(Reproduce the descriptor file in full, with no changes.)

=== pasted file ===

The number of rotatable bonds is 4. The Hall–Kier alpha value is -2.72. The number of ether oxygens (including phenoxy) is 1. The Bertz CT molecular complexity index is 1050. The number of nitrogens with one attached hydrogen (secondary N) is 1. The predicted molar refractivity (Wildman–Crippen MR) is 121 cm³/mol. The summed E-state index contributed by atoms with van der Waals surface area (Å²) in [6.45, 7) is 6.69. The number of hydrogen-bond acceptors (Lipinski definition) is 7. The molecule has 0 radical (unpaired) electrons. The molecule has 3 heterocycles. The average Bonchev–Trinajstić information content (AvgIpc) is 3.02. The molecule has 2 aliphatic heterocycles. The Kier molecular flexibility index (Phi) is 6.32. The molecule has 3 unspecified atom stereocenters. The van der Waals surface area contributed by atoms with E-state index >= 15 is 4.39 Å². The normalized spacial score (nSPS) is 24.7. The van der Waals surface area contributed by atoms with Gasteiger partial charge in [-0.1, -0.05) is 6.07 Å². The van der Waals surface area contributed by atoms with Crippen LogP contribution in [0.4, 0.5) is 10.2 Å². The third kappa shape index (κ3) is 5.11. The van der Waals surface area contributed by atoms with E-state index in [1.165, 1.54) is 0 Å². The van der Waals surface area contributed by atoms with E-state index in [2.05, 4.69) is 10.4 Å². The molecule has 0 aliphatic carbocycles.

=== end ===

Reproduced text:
The number of rotatable bonds is 4. The Hall–Kier alpha value is -2.72. The number of ether oxygens (including phenoxy) is 1. The Bertz CT molecular complexity index is 1050. The number of nitrogens with one attached hydrogen (secondary N) is 1. The predicted molar refractivity (Wildman–Crippen MR) is 121 cm³/mol. The summed E-state index contributed by atoms with van der Waals surface area (Å²) in [6.45, 7) is 6.69. The number of hydrogen-bond acceptors (Lipinski definition) is 7. The molecule has 0 radical (unpaired) electrons. The molecule has 3 heterocycles. The average Bonchev–Trinajstić information content (AvgIpc) is 3.02. The molecule has 2 aliphatic heterocycles. The Kier molecular flexibility index (Phi) is 6.32. The molecule has 3 unspecified atom stereocenters. The van der Waals surface area contributed by atoms with E-state index >= 15 is 4.39 Å². The normalized spacial score (nSPS) is 24.7. The van der Waals surface area contributed by atoms with Gasteiger partial charge in [-0.1, -0.05) is 6.07 Å². The van der Waals surface area contributed by atoms with Crippen LogP contribution in [0.4, 0.5) is 10.2 Å². The third kappa shape index (κ3) is 5.11. The van der Waals surface area contributed by atoms with E-state index in [1.165, 1.54) is 0 Å². The van der Waals surface area contributed by atoms with E-state index in [2.05, 4.69) is 10.4 Å². The molecule has 0 aliphatic carbocycles.